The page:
Stocks

Coronavirus and the Stock Market: The Power of Panic

A stockbroker looking at screens of charts
Credit: Lucas Jackson / Reuters - stock.adobe.com

It has been quite a week! As I write this morning, S&P 500 futures are falling again, indicating an opening that would represent a decline of over thirteen percent since last Friday’s close, which was already off from recent highs. There are all sorts of records being broken within that. It includes the biggest single-day point drop in the Dow and is the biggest weekly decline since the financial crisis. All scary stuff, right? But maybe scary is the point we should be focused on.

Stocks YTD

This a full-blown panic and has gone way beyond the logical already. That is an inescapable conclusion when you see news like this, that 40% of American beer drinkers won’t buy Corona right now because of the coronavirus. Markets aren’t the only place where rationality and reason are the first casualties of panic, obviously.

The level of panic and lack of logic is visible in the other direction too. Shares of Alpha Pro Tech (APT), a maker of surgical masks, have risen over 500% this week as everyone looks for a winner in all of this.

For even the most calm and logical trader or investor, however, panic creates a dilemma. As the old traders’ saying goes, the market can stay illogical a lot longer than you can stay solvent.

Most of us like to think that the big players in the markets are smarter than us, that everything they do is reasoned and rational, but that is a hard belief to cling to at times like this. It is, however, quite possible that that is still true. Traders understand the power of panic and will use that to make money the same way they will use anything else. In many cases, the reason for a move is irrelevant, all that matters is squeezing the most out of it that you can.

Even before we plunged these depths, it was obvious that while coronavirus was the oft-stated reason for the selloff, there had to be something more going on here. Do you really think that a flu-like illness, even one that is spreading quickly and has what seems at this point to have a fairly high rate of fatality, will wipe an average of thirteen percent off the earnings of all 500 companies in the S&P index for a sustained period? The history of previous virus scares suggests it won’t.

The size of the stock market reaction is more likely the result of inflated stock valuations and other risks that were known before anybody had heard of the novel coronavirus. As I pointed out last Thursday morning, just before all this began, stocks were primed for a drop before too long, virus or no virus.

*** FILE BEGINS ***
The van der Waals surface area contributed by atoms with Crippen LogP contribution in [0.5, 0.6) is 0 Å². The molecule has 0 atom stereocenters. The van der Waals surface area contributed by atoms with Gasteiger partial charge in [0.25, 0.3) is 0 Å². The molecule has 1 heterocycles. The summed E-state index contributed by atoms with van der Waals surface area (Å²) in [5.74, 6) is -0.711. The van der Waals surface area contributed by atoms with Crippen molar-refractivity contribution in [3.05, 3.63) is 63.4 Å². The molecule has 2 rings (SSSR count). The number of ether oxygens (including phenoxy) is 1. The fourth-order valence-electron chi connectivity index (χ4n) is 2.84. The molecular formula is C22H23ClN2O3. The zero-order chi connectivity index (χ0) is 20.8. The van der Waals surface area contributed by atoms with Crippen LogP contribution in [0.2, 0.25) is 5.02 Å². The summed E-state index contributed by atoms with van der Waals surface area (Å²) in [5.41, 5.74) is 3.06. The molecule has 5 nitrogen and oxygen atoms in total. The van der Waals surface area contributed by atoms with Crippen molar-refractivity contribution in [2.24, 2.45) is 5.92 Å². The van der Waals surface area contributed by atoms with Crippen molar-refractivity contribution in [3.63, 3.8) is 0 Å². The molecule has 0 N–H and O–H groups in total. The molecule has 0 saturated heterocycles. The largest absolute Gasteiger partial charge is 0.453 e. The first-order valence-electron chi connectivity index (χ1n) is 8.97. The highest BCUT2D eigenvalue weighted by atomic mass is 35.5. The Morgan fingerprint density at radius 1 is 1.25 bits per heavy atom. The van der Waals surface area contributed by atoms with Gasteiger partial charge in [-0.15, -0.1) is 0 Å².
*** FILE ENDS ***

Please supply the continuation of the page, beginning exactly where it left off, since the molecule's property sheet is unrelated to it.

Much more relevant than any disease is the fact that prior to the earnings season just ended, we had four consecutive quarters of declining year-on-year profits for S&P 500 companies. That is not that surprising after such a sustained, strong growth in profit but the fact that all the major indices continued to hit record highs throughout that suggested that something had to give.

Panics like this are part and parcel of trading and investing. They come and go. Some of the fears turn out to be justified, as they were in 2008 and 2009, but that was a panic about the very fabric of the financial system. More usually, they end up like the Ebola panic, forgotten and moved on from a few months later.

The problem is that panic is much more contagious than even the coronavirus. I will avoid using the now-cliched quote from Warren Buffett, but for long-term investors in particular, maybe it is nearly time to start getting greedy.

The views and opinions expressed herein are the views and opinions of the author and do not necessarily reflect those of Nasdaq, Inc.

Martin Tillier

Martin Tillier spent years working in the Foreign Exchange market, which required an in-depth understanding of both the world’s markets and psychology and techniques of traders. In 2002, Martin left the markets, moved to the U.S., and opened a successful wine store, but the lure of the financial world proved too strong, leading Martin to join a major firm as financial advisor.

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